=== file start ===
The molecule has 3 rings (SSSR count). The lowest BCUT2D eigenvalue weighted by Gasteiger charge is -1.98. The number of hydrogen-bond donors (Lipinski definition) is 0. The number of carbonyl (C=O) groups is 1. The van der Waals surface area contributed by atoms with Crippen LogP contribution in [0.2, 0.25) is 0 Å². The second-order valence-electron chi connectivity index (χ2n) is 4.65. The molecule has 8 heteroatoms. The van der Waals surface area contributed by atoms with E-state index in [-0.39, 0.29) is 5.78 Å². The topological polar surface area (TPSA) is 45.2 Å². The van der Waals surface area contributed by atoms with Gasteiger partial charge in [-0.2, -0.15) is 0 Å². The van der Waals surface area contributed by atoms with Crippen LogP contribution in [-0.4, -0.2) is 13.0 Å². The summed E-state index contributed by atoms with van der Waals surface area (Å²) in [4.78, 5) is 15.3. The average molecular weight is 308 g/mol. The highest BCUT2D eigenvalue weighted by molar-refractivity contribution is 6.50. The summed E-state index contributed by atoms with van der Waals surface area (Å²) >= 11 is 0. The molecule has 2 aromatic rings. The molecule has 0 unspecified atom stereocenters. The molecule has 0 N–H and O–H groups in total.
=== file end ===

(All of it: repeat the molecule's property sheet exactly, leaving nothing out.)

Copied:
The molecule has 3 rings (SSSR count). The lowest BCUT2D eigenvalue weighted by Gasteiger charge is -1.98. The number of hydrogen-bond donors (Lipinski definition) is 0. The number of carbonyl (C=O) groups is 1. The van der Waals surface area contributed by atoms with Crippen LogP contribution in [0.2, 0.25) is 0 Å². The second-order valence-electron chi connectivity index (χ2n) is 4.65. The molecule has 8 heteroatoms. The van der Waals surface area contributed by atoms with E-state index in [-0.39, 0.29) is 5.78 Å². The topological polar surface area (TPSA) is 45.2 Å². The van der Waals surface area contributed by atoms with Gasteiger partial charge in [-0.2, -0.15) is 0 Å². The van der Waals surface area contributed by atoms with Crippen LogP contribution in [-0.4, -0.2) is 13.0 Å². The summed E-state index contributed by atoms with van der Waals surface area (Å²) in [4.78, 5) is 15.3. The average molecular weight is 308 g/mol. The highest BCUT2D eigenvalue weighted by molar-refractivity contribution is 6.50. The summed E-state index contributed by atoms with van der Waals surface area (Å²) >= 11 is 0. The molecule has 2 aromatic rings. The molecule has 0 unspecified atom stereocenters. The molecule has 0 N–H and O–H groups in total.